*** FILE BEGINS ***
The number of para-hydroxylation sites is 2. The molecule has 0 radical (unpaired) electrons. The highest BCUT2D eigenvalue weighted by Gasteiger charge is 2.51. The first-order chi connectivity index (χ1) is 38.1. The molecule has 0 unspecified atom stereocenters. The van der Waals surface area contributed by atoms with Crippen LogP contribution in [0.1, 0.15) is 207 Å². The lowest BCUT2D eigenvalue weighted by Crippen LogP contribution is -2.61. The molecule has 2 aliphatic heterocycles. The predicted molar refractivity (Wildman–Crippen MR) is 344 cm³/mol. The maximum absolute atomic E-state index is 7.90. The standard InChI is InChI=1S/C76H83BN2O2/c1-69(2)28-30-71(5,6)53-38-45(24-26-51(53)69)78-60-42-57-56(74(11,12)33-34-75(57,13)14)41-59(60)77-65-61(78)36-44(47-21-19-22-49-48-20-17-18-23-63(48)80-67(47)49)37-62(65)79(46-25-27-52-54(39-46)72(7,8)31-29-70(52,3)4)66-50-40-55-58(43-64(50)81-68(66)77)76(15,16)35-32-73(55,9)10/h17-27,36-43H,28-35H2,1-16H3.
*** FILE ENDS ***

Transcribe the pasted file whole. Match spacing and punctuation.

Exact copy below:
The number of para-hydroxylation sites is 2. The molecule has 0 radical (unpaired) electrons. The highest BCUT2D eigenvalue weighted by Gasteiger charge is 2.51. The first-order chi connectivity index (χ1) is 38.1. The molecule has 0 unspecified atom stereocenters. The van der Waals surface area contributed by atoms with Crippen LogP contribution in [0.1, 0.15) is 207 Å². The lowest BCUT2D eigenvalue weighted by Crippen LogP contribution is -2.61. The molecule has 2 aliphatic heterocycles. The predicted molar refractivity (Wildman–Crippen MR) is 344 cm³/mol. The maximum absolute atomic E-state index is 7.90. The standard InChI is InChI=1S/C76H83BN2O2/c1-69(2)28-30-71(5,6)53-38-45(24-26-51(53)69)78-60-42-57-56(74(11,12)33-34-75(57,13)14)41-59(60)77-65-61(78)36-44(47-21-19-22-49-48-20-17-18-23-63(48)80-67(47)49)37-62(65)79(46-25-27-52-54(39-46)72(7,8)31-29-70(52,3)4)66-50-40-55-58(43-64(50)81-68(66)77)76(15,16)35-32-73(55,9)10/h17-27,36-43H,28-35H2,1-16H3.